Hearing loss among patients on treatment for drug-resistant tuberculosis in Uganda

Author(s): Lodiong Jackson Dumo Lodiong [1], Timbine Amos [2], Boniface Amanee Elias Lumori [1] and Edwin Nuwagira [1,2]
  1. Department of Internal Medicine, Mbarara University of Science and Technology
  2. Tuberculosis Treatment Unit, Mbarara Regional Referral Hospital

Correspondence: Lodiong Jackson Dumo Lodiong [email protected] 

Submitted: February 2021    Accepted: July 2021    Published: August 2021

Citation: Lodiong et al, Hearing loss among patients on treatment for drug-resistant tuberculosis in Uganda.  South Sudan Medical Journal 2021;14(3):80-84 © 2021 The Author (s) License: This is an open access article under CC BY-NC-ND DOI: https://dx.doi.org/10.4314/ssmj.v14i3.3


Introduction: Second-line injectable therapy using aminoglycosides (AG) like kanamycin, amikacin or capreomycin is associated with irreversible hearing loss. We aimed to determine the incidence and predictors of hearing loss among patients with drug resistant tuberculosis (DR-TB) who received AG.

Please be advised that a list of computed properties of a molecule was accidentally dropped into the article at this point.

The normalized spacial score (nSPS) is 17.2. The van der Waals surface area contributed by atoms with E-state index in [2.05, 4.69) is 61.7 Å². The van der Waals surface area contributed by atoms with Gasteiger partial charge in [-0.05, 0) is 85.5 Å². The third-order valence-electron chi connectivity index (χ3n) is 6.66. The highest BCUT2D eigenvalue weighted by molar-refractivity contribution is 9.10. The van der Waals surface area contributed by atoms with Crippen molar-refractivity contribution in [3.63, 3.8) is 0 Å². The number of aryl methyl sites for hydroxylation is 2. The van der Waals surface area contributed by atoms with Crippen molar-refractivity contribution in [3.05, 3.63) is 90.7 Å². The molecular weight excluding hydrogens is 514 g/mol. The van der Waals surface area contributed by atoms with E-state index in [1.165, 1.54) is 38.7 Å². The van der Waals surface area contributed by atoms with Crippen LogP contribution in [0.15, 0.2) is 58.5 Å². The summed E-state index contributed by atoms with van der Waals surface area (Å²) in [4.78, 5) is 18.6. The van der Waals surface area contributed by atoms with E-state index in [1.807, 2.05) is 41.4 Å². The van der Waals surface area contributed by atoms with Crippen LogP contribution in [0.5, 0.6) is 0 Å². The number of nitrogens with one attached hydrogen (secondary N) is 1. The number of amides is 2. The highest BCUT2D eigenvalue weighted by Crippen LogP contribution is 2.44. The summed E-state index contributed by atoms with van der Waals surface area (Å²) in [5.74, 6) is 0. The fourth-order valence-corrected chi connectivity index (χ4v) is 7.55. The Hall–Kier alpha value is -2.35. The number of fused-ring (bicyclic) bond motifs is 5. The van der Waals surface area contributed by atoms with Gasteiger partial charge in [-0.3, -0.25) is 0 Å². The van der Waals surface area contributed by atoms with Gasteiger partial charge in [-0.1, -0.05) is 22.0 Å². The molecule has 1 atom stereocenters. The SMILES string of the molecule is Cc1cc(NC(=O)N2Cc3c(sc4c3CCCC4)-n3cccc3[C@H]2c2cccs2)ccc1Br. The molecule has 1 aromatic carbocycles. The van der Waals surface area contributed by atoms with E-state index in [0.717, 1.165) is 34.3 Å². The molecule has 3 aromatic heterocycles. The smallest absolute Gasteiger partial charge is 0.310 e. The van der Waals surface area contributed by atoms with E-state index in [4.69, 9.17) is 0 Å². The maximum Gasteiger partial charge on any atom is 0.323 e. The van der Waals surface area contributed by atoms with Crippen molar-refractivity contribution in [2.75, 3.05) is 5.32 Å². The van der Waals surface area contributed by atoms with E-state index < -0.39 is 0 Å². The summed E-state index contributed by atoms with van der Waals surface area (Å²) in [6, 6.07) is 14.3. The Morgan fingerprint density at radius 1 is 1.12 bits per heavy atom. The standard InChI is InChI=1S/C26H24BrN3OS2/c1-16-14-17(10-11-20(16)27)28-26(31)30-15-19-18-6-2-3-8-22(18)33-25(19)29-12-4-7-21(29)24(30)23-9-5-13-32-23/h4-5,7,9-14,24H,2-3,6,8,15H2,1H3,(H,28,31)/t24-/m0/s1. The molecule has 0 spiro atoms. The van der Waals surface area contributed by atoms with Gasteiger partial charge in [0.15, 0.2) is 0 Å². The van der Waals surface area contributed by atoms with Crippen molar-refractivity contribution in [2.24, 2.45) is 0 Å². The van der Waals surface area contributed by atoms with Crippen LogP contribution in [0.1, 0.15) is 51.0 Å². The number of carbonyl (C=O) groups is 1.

Method: This was a retrospective cohort study conducted at the tuberculosis treatment unit of Mbarara Regional Referral Hospital (MRRH). All adult patients with a diagnosis of DR-TB between March 2016 and December 2019 were candidates for inclusion in the study. Hearing loss was defined as a hearing threshold of >20 decibels (dB) at any test frequency in at least one ear. The incidence and predictors of hearing loss were analysed using multivariable Cox model. A p-value of0.05 was considered as statistically significant. Data analysis was done using STATA version 13.

Results: The estimated rate of developing hearing loss was 107 per 1000 person months. Thirty-seven (52.9%) of 70 DR-TB patients experienced some degree of hearing loss, of which 25 (67.6 %) developed mild, 5 (13.5%) moderate, and 3 (8.1%) severe hearing loss. Male sex (HR 2.05, CI 1.03-4.10, p-value 0.041), increasing age (HR.5.17, CI 1.42-18.87, p-value 0.013) and high BMI (HR 3.31, CI 1.15 - 9.53, p-value 0.026) were significant predictors of new onset of hearing loss. 

Conclusion: The incidence of hearing loss among DR-TB patients was high, with the majority having a mild hearing loss. Patients who were male, older, overweight and/or obese were more likely to develop AG-induced hearing loss.  

Key words: Drug resistant tuberculosis, hearing loss, Uganda, aminoglycosides